<!-- A play consists of some required elements, such as a title
	and folio mark (FM), and other optional elements, such as a
	prologue and epilogue. At the heart of the play are one or
	more ACTs-->
	<!ELEMENT FM    (P+)>

	<!-- An ACT is primarily one or more SCENEs.Each SCENE
	contains SPEECHes, STAGEDIRections, and so on-->
	A selection from the encoded play follows:

	<?xml version="1.0"?>
	<!DOCTYPE PLAY SYSTEM "play.dtd">

	<TITLE>The Tempest</TITLE>
	<FM><P>Credit to Jon Bosak for XML encoding.</P></FM>

	<TITLE>Dramatis Personae</TITLE>
	<PERSONA>PROSPERO, the right Duke of Milan.
	<PERSONA>ANTONIO, his brother,the usurping Duke of
	<PERSONA>FERDINAND, son to the King of Naples.
	<PERSONA>GONZALO, an honest old Counsellor.
	<SCNDESCR>SCENE A ship at Sea: an island.</SCNDESCR>
	<SCENE><TITLE>SCENE I. On a ship at sea: a tempestuous
	   noise of thunder and lightning heard.</TITLE>
	<STAGEDIR>Enter a Master and a Boatswain</STAGEDIR>
	<SPEAKER>Master</SPEAKER> <LINE>Boatswain!</LINE>

	   <LINE>Here, master:
	   what cheer?</LINE>
	<LINE>Good, speak to the mariners: fall to't, yarely,</LINE>
	<LINE>or we run ourselves aground: bestir, bestir.</LINE>
	<STAGEDIR>Enter Mariners</STAGEDIR>

What sort of applications could you build to take advantage of the XML encoding? Here are some examples that demonstrate how XML can let you use the same data to serve different customers:

•A formatting application could print the play as a script for use by performers. A slightly different formatter could print the play for easy reading in book format.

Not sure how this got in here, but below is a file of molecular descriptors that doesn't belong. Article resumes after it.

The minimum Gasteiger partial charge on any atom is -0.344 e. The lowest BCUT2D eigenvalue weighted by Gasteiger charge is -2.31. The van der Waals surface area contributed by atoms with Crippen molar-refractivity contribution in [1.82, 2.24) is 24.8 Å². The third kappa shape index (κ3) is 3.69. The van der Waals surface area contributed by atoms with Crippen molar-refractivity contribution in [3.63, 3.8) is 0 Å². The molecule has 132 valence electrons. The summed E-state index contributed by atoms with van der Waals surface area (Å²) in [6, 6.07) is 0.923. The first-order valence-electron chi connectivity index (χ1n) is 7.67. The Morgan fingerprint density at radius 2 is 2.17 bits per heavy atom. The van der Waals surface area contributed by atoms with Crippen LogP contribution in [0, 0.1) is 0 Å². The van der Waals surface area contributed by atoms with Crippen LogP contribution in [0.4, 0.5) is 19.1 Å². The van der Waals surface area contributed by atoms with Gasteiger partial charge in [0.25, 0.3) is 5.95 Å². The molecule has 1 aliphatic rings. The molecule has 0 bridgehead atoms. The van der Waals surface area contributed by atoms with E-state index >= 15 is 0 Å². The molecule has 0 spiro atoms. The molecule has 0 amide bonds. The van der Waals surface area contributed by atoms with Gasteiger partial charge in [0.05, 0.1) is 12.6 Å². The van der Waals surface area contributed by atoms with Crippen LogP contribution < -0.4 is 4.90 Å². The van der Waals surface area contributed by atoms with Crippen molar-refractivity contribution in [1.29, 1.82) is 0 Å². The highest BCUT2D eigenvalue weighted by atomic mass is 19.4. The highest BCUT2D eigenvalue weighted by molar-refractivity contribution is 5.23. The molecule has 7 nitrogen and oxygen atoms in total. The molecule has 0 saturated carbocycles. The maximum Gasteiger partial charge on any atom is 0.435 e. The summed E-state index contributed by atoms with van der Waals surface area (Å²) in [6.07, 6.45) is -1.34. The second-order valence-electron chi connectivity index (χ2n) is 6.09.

•A program that incorporates voice synthesis could read various parts of the play so that performers could rehearse their parts without the need for other human players.

•The holodeck of the Starship Enterprise could perform the entire play using artificially constructed, three-dimensional characters.

I know which application I’d like to write.


ArborText Inc.:

Ariba Techologies Inc.:

Autonomy Inc.:

DataChannel Inc.:



Open Applications Group:


WebMethods Inc.:

Worldwide Web Consortium:


Contributing editor David Ritter is a senior IT specialist with the Boston Consulting Group. He has 18 years of software industry experience, most recently as the VP of engineering at Firefly Network. He has also been a director of engineering for Oracle, where he designed and developed Oracle’s OLAP client products. You can contact him via email at


Copyright © 1999 Miller Freeman Inc. ALL RIGHTS RESERVED
No Reproduction without permission